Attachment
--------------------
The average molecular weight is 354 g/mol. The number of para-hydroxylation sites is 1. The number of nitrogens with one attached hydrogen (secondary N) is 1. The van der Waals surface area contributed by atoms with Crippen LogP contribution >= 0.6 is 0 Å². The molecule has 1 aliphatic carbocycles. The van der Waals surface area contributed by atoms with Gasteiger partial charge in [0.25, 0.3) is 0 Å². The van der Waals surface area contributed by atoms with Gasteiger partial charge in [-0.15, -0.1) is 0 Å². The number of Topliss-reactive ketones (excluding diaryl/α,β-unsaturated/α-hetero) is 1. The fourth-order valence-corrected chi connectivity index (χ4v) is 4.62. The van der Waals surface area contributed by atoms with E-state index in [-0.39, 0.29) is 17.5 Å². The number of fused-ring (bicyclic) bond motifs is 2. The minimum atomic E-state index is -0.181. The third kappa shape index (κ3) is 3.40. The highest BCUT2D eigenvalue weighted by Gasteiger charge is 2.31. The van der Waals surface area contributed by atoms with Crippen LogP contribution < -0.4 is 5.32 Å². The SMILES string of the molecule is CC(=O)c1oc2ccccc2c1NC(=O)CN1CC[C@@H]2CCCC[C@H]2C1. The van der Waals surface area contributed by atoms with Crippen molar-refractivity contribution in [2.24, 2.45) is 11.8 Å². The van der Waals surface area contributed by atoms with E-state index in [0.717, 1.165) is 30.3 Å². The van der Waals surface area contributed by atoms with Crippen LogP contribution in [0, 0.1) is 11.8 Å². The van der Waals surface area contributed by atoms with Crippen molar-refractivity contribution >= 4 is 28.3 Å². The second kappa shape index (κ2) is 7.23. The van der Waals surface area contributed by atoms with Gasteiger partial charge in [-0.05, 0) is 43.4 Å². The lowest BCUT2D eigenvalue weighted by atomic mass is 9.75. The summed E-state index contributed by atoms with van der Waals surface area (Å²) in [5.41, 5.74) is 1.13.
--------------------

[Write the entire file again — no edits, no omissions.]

The average molecular weight is 354 g/mol. The number of para-hydroxylation sites is 1. The number of nitrogens with one attached hydrogen (secondary N) is 1. The van der Waals surface area contributed by atoms with Crippen LogP contribution >= 0.6 is 0 Å². The molecule has 1 aliphatic carbocycles. The van der Waals surface area contributed by atoms with Gasteiger partial charge in [0.25, 0.3) is 0 Å². The van der Waals surface area contributed by atoms with Gasteiger partial charge in [-0.15, -0.1) is 0 Å². The number of Topliss-reactive ketones (excluding diaryl/α,β-unsaturated/α-hetero) is 1. The fourth-order valence-corrected chi connectivity index (χ4v) is 4.62. The van der Waals surface area contributed by atoms with E-state index in [-0.39, 0.29) is 17.5 Å². The number of fused-ring (bicyclic) bond motifs is 2. The minimum atomic E-state index is -0.181. The third kappa shape index (κ3) is 3.40. The highest BCUT2D eigenvalue weighted by Gasteiger charge is 2.31. The van der Waals surface area contributed by atoms with Crippen LogP contribution < -0.4 is 5.32 Å². The SMILES string of the molecule is CC(=O)c1oc2ccccc2c1NC(=O)CN1CC[C@@H]2CCCC[C@H]2C1. The van der Waals surface area contributed by atoms with Crippen molar-refractivity contribution in [2.24, 2.45) is 11.8 Å². The van der Waals surface area contributed by atoms with E-state index in [0.717, 1.165) is 30.3 Å². The van der Waals surface area contributed by atoms with Crippen LogP contribution in [0, 0.1) is 11.8 Å². The van der Waals surface area contributed by atoms with Crippen molar-refractivity contribution >= 4 is 28.3 Å². The second kappa shape index (κ2) is 7.23. The van der Waals surface area contributed by atoms with Gasteiger partial charge in [-0.05, 0) is 43.4 Å². The lowest BCUT2D eigenvalue weighted by atomic mass is 9.75. The summed E-state index contributed by atoms with van der Waals surface area (Å²) in [5.41, 5.74) is 1.13.